Title Hours ECTS Learning Outcomes
Type: Directed      
Analysis of musical works 37 1.48 2, 1, 22, 11, 7, 14, 16, 13, 17
Comment of hearing 50 2 2, 1, 22, 6, 11, 7, 8, 14, 16, 10, 17
Type: Supervised      
Contextualized identification of the styles and aesthetics of musical baroque 60 2.4 3, 4, 5, 9, 12, 11, 21, 14, 16, 15, 13, 18, 19, 24, 25, 26, 20


In the event that tests or exams cannot be taken onsite, they will be adapted to an online format made available through the UAB’s virtual tools (original weighting will be maintained). Homework, activities and class participation will be carried out through forums, wikis and/or discussion on Teams, etc. Lecturers will ensure that students are able to access these virtual tools, or will offer them feasible alternatives.


1. Thematic development review (50%)

2. Examination of analysis of musical works (25%)

3. Examination of comment of musical hearing (25%)

To overcome the assignature must have approved the three parts separately.

At the re-appraisal, fixed by the Faculty, the student will have to examine the part or the suspended parts.

The examinations will only be reviewed in person. A non-evaluable student will be considered a non-evaluable student when he has not taken any exams.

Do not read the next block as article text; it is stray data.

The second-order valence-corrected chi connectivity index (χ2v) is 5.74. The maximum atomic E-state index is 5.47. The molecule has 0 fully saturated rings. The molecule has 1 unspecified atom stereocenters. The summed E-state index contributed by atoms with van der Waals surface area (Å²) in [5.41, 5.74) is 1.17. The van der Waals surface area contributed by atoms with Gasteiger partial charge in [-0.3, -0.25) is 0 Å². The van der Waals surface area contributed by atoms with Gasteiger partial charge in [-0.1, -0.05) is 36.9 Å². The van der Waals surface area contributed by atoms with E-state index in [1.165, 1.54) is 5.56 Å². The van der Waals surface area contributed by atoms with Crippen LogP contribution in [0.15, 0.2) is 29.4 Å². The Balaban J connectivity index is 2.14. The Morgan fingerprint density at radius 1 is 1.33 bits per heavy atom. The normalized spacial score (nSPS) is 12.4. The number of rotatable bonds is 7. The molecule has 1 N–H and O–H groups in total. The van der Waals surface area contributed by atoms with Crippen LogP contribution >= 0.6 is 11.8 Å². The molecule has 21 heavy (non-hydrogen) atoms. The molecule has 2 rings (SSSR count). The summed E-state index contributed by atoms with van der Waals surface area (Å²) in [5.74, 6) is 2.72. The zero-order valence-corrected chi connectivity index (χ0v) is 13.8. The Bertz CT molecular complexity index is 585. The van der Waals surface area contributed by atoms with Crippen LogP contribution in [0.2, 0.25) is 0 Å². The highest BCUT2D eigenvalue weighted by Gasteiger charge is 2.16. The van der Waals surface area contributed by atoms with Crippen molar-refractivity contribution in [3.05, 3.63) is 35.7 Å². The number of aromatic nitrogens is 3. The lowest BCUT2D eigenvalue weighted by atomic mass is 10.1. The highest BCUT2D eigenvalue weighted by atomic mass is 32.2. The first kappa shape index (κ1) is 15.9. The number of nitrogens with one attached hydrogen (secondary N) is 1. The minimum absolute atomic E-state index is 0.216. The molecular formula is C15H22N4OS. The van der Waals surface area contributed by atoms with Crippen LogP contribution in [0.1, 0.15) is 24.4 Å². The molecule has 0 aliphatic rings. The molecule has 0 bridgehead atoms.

In the event of a student committing any irregularity that may lead to a significant variation in the grade awarded to an assessment activity, the student will be given a zero for this activity, regardless of any disciplinary process that may take place. In the event of several irregularities in assessment activities of the same subject, the student will be given a zero as the final grade for this subject.


Assessment Activities

Title Weighting Hours ECTS Learning Outcomes
Examination of analysis of musical works 25% 0.75 0.03 2, 3, 1, 22, 7, 8, 16, 10, 13, 17, 24, 25, 26
Examination of comment of musical hearing 25% 0.75 0.03 2, 3, 1, 22, 7, 8, 10, 13, 17, 23, 24, 25, 26
Thematic development review (50%) 50% 1.5 0.06 2, 3, 1, 4, 22, 5, 6, 9, 12, 11, 21, 7, 14, 16, 10, 15, 13, 18, 19, 25, 26, 20